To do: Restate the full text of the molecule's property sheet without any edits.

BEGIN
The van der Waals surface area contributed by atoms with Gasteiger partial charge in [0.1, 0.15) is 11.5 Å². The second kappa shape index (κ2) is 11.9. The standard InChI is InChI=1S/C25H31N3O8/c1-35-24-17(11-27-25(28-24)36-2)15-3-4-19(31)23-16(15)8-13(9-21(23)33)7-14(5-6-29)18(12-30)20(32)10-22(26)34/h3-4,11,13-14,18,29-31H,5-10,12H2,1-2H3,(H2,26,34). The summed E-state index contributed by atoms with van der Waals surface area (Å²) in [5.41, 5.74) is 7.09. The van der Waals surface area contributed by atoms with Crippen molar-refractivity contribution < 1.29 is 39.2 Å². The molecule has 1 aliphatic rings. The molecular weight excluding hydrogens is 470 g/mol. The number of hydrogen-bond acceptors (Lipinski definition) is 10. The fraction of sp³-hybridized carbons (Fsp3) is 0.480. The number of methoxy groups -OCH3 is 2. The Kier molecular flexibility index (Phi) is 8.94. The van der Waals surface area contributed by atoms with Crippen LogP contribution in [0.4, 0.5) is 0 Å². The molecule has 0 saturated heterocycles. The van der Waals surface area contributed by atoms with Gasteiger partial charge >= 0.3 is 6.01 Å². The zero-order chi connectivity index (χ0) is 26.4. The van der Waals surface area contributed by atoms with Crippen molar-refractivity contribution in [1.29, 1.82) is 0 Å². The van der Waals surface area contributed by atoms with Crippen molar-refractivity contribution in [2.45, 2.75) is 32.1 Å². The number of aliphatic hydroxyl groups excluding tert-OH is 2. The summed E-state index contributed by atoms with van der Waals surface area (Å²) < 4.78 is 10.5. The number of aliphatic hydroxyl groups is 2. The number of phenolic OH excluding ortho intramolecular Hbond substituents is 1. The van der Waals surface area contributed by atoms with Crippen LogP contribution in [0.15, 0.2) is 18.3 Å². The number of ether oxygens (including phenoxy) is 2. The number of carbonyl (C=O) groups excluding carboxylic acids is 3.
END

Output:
The van der Waals surface area contributed by atoms with Gasteiger partial charge in [0.1, 0.15) is 11.5 Å². The second kappa shape index (κ2) is 11.9. The standard InChI is InChI=1S/C25H31N3O8/c1-35-24-17(11-27-25(28-24)36-2)15-3-4-19(31)23-16(15)8-13(9-21(23)33)7-14(5-6-29)18(12-30)20(32)10-22(26)34/h3-4,11,13-14,18,29-31H,5-10,12H2,1-2H3,(H2,26,34). The summed E-state index contributed by atoms with van der Waals surface area (Å²) in [5.41, 5.74) is 7.09. The van der Waals surface area contributed by atoms with Crippen molar-refractivity contribution < 1.29 is 39.2 Å². The molecule has 1 aliphatic rings. The molecular weight excluding hydrogens is 470 g/mol. The number of hydrogen-bond acceptors (Lipinski definition) is 10. The fraction of sp³-hybridized carbons (Fsp3) is 0.480. The number of methoxy groups -OCH3 is 2. The Kier molecular flexibility index (Phi) is 8.94. The van der Waals surface area contributed by atoms with Crippen LogP contribution in [0.4, 0.5) is 0 Å². The molecule has 0 saturated heterocycles. The van der Waals surface area contributed by atoms with Gasteiger partial charge >= 0.3 is 6.01 Å². The zero-order chi connectivity index (χ0) is 26.4. The van der Waals surface area contributed by atoms with Crippen molar-refractivity contribution in [1.29, 1.82) is 0 Å². The van der Waals surface area contributed by atoms with Crippen molar-refractivity contribution in [2.45, 2.75) is 32.1 Å². The number of aliphatic hydroxyl groups excluding tert-OH is 2. The summed E-state index contributed by atoms with van der Waals surface area (Å²) < 4.78 is 10.5. The number of aliphatic hydroxyl groups is 2. The number of phenolic OH excluding ortho intramolecular Hbond substituents is 1. The van der Waals surface area contributed by atoms with Crippen LogP contribution in [0.15, 0.2) is 18.3 Å². The number of ether oxygens (including phenoxy) is 2. The number of carbonyl (C=O) groups excluding carboxylic acids is 3.